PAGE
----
December 4, 1903.
My dear Miss Addams,
When I saw you last I spoke to you about my desire to secure a considerable sum of money to defray the cost of an investigation of the labor movement in this country. I mentioned the name of Miss Helen Culver as a possible contributor. You seemed to feel that there was some hope in [that] direction. Since I saw you I have made some progress. I have just returned from New York City where I met Mr. V. Everit Macy, who said that he would be glad to contribute ten thousand dollars ($10,000) out of the thirty thousand dollars ($30,000) which would be needed to carry out my plans. I have some reason to think that I know where the final ten thousand dollars ($10,000) can be secured if I can get the second ten thousand. I shall be glad to have your advice before going any further. Do you feel that the significance of the work can be brought out in such a way as to appeal to Miss Culver? Would you advise me to write directly to her myself and ask for an appointment? I want, if possible to bring this matter to a conclusion this month. Can you tell me whether Miss Culver is at Lake Forest or in Chicago now, and if in Chicago where? Do you know any other person who might be interested? Of course I would not desire to divert any interest or funds from Hull House. [page 2]
I think that you understand the proposition, and the significance of what I have in mind. I am sure that Mr. Hooker does because he described admirably the idea of such a work in an editorial which he wrote a few years ago. The title which I have in mind is "The History of Industrial Democracy in America,"--a title, by the way, which I hit upon long before the appearance of the Webbs' book, but, at any rate this would be sufficiently distinctive. I have something broader in mind than the book mentioned <[by illegible]>. My idea is an investigation from Colonial times up to the present of efforts, particularly organized efforts, to uplift the masses. The investigation would include as a prominent feature labor organizations, but it would also take in the early communistic settlements. I would wish to give particular attention to the years preceding the Civil War, when a great wave of <enthusiasm> sentiment for the uplifting of the masses swept over the country, influencing profoundly such men as Horace Greeley, Dana, <Geo. William Curtis, Ripley> etc. Above everything else I would want to make the work as accurate as possible and this implies a great deal of labor. My idea is to associate with myself two other persons as the principal workers. It would also be necessary to have some subordinate workers. This would involve expense and there would also be some expense involved in travel. The importance of doing this work at once is due in part to the fact that there are here and there still living some of the actors in important events of the past but they are rapidly passing away. The importance of having the work fall into the right hands is also sufficiently obvious.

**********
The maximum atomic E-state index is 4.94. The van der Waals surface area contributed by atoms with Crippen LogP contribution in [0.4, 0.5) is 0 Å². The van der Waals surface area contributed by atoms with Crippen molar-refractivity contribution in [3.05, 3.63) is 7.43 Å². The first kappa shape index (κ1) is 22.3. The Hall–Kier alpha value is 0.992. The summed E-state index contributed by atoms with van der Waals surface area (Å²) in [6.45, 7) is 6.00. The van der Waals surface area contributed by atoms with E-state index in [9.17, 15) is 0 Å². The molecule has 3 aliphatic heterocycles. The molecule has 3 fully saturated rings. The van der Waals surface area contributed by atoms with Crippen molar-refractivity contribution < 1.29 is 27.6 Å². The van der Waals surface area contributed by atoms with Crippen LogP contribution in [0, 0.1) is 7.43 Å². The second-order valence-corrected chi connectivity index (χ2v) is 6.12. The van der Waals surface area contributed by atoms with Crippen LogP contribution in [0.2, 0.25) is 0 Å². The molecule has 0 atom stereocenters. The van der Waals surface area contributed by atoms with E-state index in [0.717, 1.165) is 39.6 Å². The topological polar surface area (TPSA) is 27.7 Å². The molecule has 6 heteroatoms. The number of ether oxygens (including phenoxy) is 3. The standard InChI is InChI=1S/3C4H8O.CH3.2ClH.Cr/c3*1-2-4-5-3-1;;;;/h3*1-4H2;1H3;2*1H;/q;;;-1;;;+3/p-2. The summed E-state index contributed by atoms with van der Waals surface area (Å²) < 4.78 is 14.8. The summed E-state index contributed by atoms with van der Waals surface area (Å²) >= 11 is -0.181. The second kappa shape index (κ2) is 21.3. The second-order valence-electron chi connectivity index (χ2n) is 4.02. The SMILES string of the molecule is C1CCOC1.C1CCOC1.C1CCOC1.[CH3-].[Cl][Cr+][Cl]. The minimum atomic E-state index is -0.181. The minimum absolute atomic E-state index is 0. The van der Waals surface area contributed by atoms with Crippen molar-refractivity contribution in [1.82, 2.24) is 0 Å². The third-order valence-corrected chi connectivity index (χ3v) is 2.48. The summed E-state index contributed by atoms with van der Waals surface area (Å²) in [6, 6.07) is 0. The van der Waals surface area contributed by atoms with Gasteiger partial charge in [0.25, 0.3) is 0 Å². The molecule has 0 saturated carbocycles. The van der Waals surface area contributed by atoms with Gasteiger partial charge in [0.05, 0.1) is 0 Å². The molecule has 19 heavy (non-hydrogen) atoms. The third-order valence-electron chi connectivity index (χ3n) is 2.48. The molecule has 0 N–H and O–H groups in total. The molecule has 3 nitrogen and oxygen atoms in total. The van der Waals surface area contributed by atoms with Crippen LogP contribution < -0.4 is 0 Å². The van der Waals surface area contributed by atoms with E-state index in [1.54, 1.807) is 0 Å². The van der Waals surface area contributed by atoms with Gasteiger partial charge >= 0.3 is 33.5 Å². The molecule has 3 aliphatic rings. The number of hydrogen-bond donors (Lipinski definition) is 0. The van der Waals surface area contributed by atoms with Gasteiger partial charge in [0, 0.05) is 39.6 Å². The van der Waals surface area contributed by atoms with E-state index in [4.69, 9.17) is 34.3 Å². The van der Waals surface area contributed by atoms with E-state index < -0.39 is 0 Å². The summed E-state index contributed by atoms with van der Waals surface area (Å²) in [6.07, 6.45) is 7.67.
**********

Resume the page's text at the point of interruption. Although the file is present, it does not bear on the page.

The work would be an important one both scientifically and practically. It seems to me that its scientific significance alone would be sufficient to justify it. Practically it would enable us to [page 3] see where we stand in our efforts to secure industrial democracy. Such an exposition should enable us to avoid <some mistakes involving> a great deal of suffering in the future, and, at the same time, the work, if properly carried out, should reveal some of the lines for constructive work.
I have seen Mr. Brett, the President of the Macmillan Company, and I think that he will be willing to cooperate to the extent of publishing the work at his own risk and expense. In some previous investigations, notably that of Booth in London, the expense of publication has been large. I think, <[illegible] the rest> by the way, that a general work of this kind should preceed special investigations like those of Mr. Booth. It shows the significance and perpares the way for them. The need for such <a general [work preceeding]> special investigations is shown by the fact that as yet less than one hundred sets of Booth's work have been sold in this country. Mr. Brett tells me that he does not know of any work which is more needed at the present time.
May I not hear from you at once, and know what you think of this work? If it seems worthwhile, I should like to go to Chicago next week and see Miss Culver.